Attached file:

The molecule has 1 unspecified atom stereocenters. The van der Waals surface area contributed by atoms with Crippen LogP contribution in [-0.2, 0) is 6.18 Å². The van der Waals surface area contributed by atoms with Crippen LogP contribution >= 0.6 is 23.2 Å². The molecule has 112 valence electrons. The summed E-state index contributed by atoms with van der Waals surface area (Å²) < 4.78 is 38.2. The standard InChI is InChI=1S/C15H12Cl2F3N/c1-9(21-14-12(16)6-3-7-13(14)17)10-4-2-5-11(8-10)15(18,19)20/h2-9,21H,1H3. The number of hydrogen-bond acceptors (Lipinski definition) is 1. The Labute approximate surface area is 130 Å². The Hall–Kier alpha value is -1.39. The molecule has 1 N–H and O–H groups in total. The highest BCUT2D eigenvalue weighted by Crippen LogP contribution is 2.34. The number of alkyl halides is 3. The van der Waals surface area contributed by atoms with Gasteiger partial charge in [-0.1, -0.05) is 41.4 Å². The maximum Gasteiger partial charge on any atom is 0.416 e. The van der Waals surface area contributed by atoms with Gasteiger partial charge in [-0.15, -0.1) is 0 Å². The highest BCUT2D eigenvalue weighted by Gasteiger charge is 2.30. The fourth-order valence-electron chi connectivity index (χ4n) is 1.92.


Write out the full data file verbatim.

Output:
The molecule has 1 unspecified atom stereocenters. The van der Waals surface area contributed by atoms with Crippen LogP contribution in [-0.2, 0) is 6.18 Å². The van der Waals surface area contributed by atoms with Crippen LogP contribution >= 0.6 is 23.2 Å². The molecule has 112 valence electrons. The summed E-state index contributed by atoms with van der Waals surface area (Å²) < 4.78 is 38.2. The standard InChI is InChI=1S/C15H12Cl2F3N/c1-9(21-14-12(16)6-3-7-13(14)17)10-4-2-5-11(8-10)15(18,19)20/h2-9,21H,1H3. The number of hydrogen-bond acceptors (Lipinski definition) is 1. The Labute approximate surface area is 130 Å². The Hall–Kier alpha value is -1.39. The molecule has 1 N–H and O–H groups in total. The highest BCUT2D eigenvalue weighted by Crippen LogP contribution is 2.34. The number of alkyl halides is 3. The van der Waals surface area contributed by atoms with Gasteiger partial charge in [-0.1, -0.05) is 41.4 Å². The maximum Gasteiger partial charge on any atom is 0.416 e. The van der Waals surface area contributed by atoms with Gasteiger partial charge in [-0.15, -0.1) is 0 Å². The highest BCUT2D eigenvalue weighted by Gasteiger charge is 2.30. The fourth-order valence-electron chi connectivity index (χ4n) is 1.92.